Most older gay and bisexual men enrolled in a long-term study of HIV used recreational drugs infrequently over a 10-year period, report University of Pittsburgh Graduate School of Public Health researchers at the XVIII International AIDS Conference.

Cell biology society celebrates 50th
Science writers, journalists, and science bloggers are invited to register online for the American Society for Cell Biology's 50th Annual Meeting.

Caltech team finds evidence of water in moon minerals
That dry, dusty moon overhead? Seems it isn't quite as dry as it's long been thought to be.

Subtle thyroid problem triples the risk of placental separation in birth
Pregnant women with antibodies that can indicate early thyroid disease are three times as likely to have placental separation during labor, researchers at UT Southwestern Medical Center have found in a study of more than 17,000 women.

Exciting new avenues of research and policy drive expansion of HIV treatment access, use of antiretrovirals to prevent infections and pursuit of a cure
The unwillingness of the global AIDS community to accept the status quo is fueling a new era of scientific innovation to drive novel ways of treating and preventing HIV, organizers of AIDS 2010 taking place in Vienna, Austria, said today.

How do you make the perfect sled dog?
Over the last few hundred years, Alaskan sled dogs have been bred to haul cargo over Arctic terrain and, more recently, for racing.

Antibiotics for the prevention of malaria
Antibiotic treatment during the liver stage of malaria generates strong protective immunity.

Scripps Research Institute and Dana-Farber scientists uncover novel anti-diabetes mechanism
In a joint study, scientists from the Scripps Research Institute and the Dana-Farber Cancer Institute at Harvard University have uncovered a novel mechanism that dramatically increases insulin sensitivity and reduces the risk of developing type 2 diabetes and cardiovascular disease.

New antibacterial material for bandages, food packaging, shoes
A new form of paper with the built-in ability to fight disease-causing bacteria could have applications that range from antibacterial bandages to food packaging that keeps food fresher longer to shoes that ward off foot odor.

Researchers pinpoint key stem cells for eating and sex
New research, published in the journal Development, by Dr. Anthony-Samuel LaMantia, professor of pharmacology and physiology and director of the newly formed GW Institute for Neuroscience, and his colleagues have identified the stem cells that generate three critical classes of nerve cells -- olfactory receptors, vomeronasal and gonadotropin releasing hormone neurons -- that are responsible for enabling animals and humans, to eat, interact socially and reproduce.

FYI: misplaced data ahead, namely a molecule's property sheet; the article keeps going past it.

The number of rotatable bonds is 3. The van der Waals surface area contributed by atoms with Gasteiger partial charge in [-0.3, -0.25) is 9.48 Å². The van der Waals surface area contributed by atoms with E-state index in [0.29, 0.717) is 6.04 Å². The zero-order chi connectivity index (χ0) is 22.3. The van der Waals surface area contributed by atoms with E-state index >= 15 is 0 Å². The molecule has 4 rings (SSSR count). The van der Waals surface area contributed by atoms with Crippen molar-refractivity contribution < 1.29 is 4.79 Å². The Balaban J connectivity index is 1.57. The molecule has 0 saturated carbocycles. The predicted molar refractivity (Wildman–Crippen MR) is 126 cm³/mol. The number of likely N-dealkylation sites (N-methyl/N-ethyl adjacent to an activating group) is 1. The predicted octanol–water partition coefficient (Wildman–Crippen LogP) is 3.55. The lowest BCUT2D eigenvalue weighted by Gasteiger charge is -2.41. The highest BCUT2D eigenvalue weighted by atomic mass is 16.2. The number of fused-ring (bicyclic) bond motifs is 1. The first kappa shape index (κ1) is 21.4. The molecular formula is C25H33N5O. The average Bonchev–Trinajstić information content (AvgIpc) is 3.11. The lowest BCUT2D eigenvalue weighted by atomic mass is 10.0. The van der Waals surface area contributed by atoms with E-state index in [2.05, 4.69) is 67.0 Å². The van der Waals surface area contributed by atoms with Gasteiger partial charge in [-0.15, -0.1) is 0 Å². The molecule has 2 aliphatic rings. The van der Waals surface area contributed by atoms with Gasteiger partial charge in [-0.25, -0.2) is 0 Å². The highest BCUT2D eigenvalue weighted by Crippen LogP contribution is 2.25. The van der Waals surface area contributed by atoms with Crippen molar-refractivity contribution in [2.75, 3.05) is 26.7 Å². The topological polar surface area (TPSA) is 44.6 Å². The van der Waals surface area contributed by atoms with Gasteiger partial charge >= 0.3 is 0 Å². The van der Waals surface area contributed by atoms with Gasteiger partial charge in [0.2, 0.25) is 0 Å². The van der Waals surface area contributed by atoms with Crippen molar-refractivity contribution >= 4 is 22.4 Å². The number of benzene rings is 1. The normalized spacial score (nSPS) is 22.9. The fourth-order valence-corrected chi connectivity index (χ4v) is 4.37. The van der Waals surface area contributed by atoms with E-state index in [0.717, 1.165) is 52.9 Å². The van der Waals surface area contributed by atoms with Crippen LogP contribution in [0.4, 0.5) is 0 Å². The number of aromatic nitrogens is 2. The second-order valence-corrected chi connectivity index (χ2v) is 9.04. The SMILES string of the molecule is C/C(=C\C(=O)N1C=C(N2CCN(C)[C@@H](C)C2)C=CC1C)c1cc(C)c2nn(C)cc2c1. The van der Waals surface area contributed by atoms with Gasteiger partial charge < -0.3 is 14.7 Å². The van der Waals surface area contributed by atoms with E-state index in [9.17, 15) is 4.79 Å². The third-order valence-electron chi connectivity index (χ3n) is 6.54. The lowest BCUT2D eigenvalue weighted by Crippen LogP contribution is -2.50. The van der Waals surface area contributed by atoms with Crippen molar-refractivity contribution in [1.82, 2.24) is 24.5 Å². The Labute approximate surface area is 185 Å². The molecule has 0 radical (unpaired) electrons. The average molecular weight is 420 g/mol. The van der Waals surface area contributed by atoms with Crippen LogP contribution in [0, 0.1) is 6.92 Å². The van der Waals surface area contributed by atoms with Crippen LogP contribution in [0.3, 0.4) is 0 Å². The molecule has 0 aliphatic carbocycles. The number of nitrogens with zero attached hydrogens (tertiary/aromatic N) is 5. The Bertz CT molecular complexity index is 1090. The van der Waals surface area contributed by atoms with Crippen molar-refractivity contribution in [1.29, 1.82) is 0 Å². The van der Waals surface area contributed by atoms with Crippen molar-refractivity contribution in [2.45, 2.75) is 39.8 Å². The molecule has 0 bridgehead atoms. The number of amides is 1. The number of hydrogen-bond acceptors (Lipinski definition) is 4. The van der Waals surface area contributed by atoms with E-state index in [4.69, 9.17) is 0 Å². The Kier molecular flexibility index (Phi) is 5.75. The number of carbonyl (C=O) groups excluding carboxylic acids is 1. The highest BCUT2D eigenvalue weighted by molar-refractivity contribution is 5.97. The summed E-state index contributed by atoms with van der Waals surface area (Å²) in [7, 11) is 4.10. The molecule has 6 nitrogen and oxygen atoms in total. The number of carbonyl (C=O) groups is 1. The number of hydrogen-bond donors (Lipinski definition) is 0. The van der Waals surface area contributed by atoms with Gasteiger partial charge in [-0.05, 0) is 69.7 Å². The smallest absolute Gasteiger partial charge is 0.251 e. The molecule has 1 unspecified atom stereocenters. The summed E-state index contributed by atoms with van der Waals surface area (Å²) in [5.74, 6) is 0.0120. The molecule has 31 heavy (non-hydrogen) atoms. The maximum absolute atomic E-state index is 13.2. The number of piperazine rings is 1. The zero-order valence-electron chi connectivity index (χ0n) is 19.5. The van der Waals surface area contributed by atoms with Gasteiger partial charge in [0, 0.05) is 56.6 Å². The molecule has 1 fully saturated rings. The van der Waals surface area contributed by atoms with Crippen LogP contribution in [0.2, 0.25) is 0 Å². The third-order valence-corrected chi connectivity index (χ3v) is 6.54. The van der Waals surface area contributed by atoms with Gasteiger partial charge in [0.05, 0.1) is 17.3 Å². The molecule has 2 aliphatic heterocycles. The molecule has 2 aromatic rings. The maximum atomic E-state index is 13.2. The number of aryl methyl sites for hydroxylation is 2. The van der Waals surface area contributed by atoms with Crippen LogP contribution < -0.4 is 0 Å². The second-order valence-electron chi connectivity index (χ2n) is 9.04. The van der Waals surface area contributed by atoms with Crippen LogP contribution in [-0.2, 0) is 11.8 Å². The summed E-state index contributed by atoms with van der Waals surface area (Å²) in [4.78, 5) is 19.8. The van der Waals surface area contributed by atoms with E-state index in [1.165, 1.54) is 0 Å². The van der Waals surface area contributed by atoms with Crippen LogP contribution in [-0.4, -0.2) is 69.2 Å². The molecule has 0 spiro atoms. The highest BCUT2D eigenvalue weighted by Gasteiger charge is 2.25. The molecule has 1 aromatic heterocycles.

Nanotech coatings produce 20 times more electricity from sewage
Engineers at Oregon State University have made a significant advance toward producing electricity from sewage, by the use of new coatings on the anodes of microbial electrochemical cells that increased the electricity production about 20 times.

Engineering researchers simplify process to make world's tiniest wires
Surface tension isn't a very powerful force, but it matters for small things -- water bugs, paint, and, it turns out, nanowires.

Now you see it, now you don't
From Star Trek's Romulans, who could cloak their spaceships, to Harry Potter's magical garment, the power to turn someone or something invisible has intrigued mankind.

Muscular heart failure patients may have a better chance at survival: U of A study
University of Alberta researcher Antigone Oreopoulos found that heart failure patients with more muscle have the potential to increase their length of life.

Supercomputer reproduces a cyclone's birth, may boost forecasting
NASA-funded research scientist Bo-wen Shen has employed NASA's Pleiades supercomputer and atmospheric data to simulate tropical cyclone Nargis -- with the first model to replicate the formation of the tropical cyclone five days in advance.

Researchers use nanoparticles as destructive beacons to zap tumors
A group of researchers from Wake Forest University Baptist Medical Center is developing a way to treat cancer by using lasers to light up tiny nanoparticles and destroy tumors with the ensuing heat.

Brain scans may help guide career choice
General aptitude tests and specific mental ability tests are important tools for vocational guidance.

Top scientists tackle the issue of HIV persistence
Can HIV infection ever be cured? The prospect of efficiently controlling HIV persistence in infected persons was the topic of a high-level, two-day meeting of researchers gathered here on the eve of AIDS 2010, the biennial international conference of HIV researchers, funders, policy-makers and advocates.

Protein important in diabetes may also play a key role in heart disease, other disorders
Studying a protein already known to play an important role in type 2 diabetes and cancer, genomics researchers have discovered that it may have an even broader role in disease, particularly in other metabolic disorders and heart disease.

Penn collaboration leads to simpler method for building varieties of nanocrystal superlattices
A University of Pennsylvania collaboration has created a simple and inexpensive method to rapidly grow centimeter-scale membranes of binary nanocrystal superlattices, or BNSLs, by crystallizing a mixture of nanocrystals on a liquid surface.

Scientists find unsuspected molecular link between obesity and insulin resistance
A new understanding of insulin resistance and the action of diabetes drugs such as Avandia and Actos could pave the way for improved medications that are more selective and safer, say scientists from Dana-Farber Cancer Institute and the Scripps Research Institute.

Radio astronomers develop new technique for studying dark energy
A new but technically challenging observational

Marriage patterns drive fertility decline
Researchers at the University of Sheffield have applied an evolutionary

Data mining made faster
To many big companies, you aren't just a customer, but are described by multiple

Gladstone and Lundbeck collaborate to study neurovascular disease
The Gladstone Institutes and the international pharmaceutical company H. Lundbeck A/S have announced a collaborative research agreement to study and identify therapeutic candidates for neurological diseases.

NASA satellites see System 97L serve up a soaking
System 97L may not yet be a tropical depression, but it feels like it to the residents of Puerto Rico, the Virgin Islands and Hispaniola.